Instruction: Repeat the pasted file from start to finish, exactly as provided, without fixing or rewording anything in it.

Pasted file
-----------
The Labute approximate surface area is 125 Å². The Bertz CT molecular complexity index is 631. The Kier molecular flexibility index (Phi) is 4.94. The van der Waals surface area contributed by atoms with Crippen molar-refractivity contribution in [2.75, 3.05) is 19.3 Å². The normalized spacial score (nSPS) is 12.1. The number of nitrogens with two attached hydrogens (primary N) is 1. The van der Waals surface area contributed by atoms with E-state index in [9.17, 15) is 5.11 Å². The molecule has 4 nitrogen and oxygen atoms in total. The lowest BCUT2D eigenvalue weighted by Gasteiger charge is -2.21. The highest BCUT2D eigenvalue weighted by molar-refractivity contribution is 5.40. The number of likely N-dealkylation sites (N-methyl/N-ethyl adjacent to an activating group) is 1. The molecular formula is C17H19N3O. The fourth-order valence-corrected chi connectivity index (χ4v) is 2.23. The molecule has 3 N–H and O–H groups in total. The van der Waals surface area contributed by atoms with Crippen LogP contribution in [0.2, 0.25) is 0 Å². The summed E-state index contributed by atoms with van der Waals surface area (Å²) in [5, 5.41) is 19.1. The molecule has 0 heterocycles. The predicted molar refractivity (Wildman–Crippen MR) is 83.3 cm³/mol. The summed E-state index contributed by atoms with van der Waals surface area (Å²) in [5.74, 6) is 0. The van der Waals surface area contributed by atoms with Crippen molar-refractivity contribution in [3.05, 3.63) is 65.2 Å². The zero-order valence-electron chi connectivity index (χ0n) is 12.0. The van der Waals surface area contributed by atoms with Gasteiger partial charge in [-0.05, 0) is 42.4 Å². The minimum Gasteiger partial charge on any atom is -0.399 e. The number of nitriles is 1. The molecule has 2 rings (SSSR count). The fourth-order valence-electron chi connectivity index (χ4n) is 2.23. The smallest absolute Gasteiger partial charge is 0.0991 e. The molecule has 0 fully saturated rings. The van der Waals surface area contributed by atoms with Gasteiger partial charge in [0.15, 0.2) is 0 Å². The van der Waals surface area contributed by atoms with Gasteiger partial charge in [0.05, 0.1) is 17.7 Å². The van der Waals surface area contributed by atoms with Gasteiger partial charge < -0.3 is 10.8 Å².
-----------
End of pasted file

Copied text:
The Labute approximate surface area is 125 Å². The Bertz CT molecular complexity index is 631. The Kier molecular flexibility index (Phi) is 4.94. The van der Waals surface area contributed by atoms with Crippen molar-refractivity contribution in [2.75, 3.05) is 19.3 Å². The normalized spacial score (nSPS) is 12.1. The number of nitrogens with two attached hydrogens (primary N) is 1. The van der Waals surface area contributed by atoms with E-state index in [9.17, 15) is 5.11 Å². The molecule has 4 nitrogen and oxygen atoms in total. The lowest BCUT2D eigenvalue weighted by Gasteiger charge is -2.21. The highest BCUT2D eigenvalue weighted by molar-refractivity contribution is 5.40. The number of likely N-dealkylation sites (N-methyl/N-ethyl adjacent to an activating group) is 1. The molecular formula is C17H19N3O. The fourth-order valence-corrected chi connectivity index (χ4v) is 2.23. The molecule has 3 N–H and O–H groups in total. The van der Waals surface area contributed by atoms with Crippen LogP contribution in [0.2, 0.25) is 0 Å². The summed E-state index contributed by atoms with van der Waals surface area (Å²) in [5, 5.41) is 19.1. The molecule has 0 heterocycles. The predicted molar refractivity (Wildman–Crippen MR) is 83.3 cm³/mol. The summed E-state index contributed by atoms with van der Waals surface area (Å²) in [5.74, 6) is 0. The van der Waals surface area contributed by atoms with Crippen molar-refractivity contribution in [3.05, 3.63) is 65.2 Å². The zero-order valence-electron chi connectivity index (χ0n) is 12.0. The van der Waals surface area contributed by atoms with Gasteiger partial charge in [-0.05, 0) is 42.4 Å². The minimum Gasteiger partial charge on any atom is -0.399 e. The number of nitriles is 1. The molecule has 2 rings (SSSR count). The fourth-order valence-electron chi connectivity index (χ4n) is 2.23. The smallest absolute Gasteiger partial charge is 0.0991 e. The molecule has 0 fully saturated rings. The van der Waals surface area contributed by atoms with Gasteiger partial charge in [0.15, 0.2) is 0 Å². The van der Waals surface area contributed by atoms with Gasteiger partial charge in [0.05, 0.1) is 17.7 Å². The van der Waals surface area contributed by atoms with Gasteiger partial charge < -0.3 is 10.8 Å².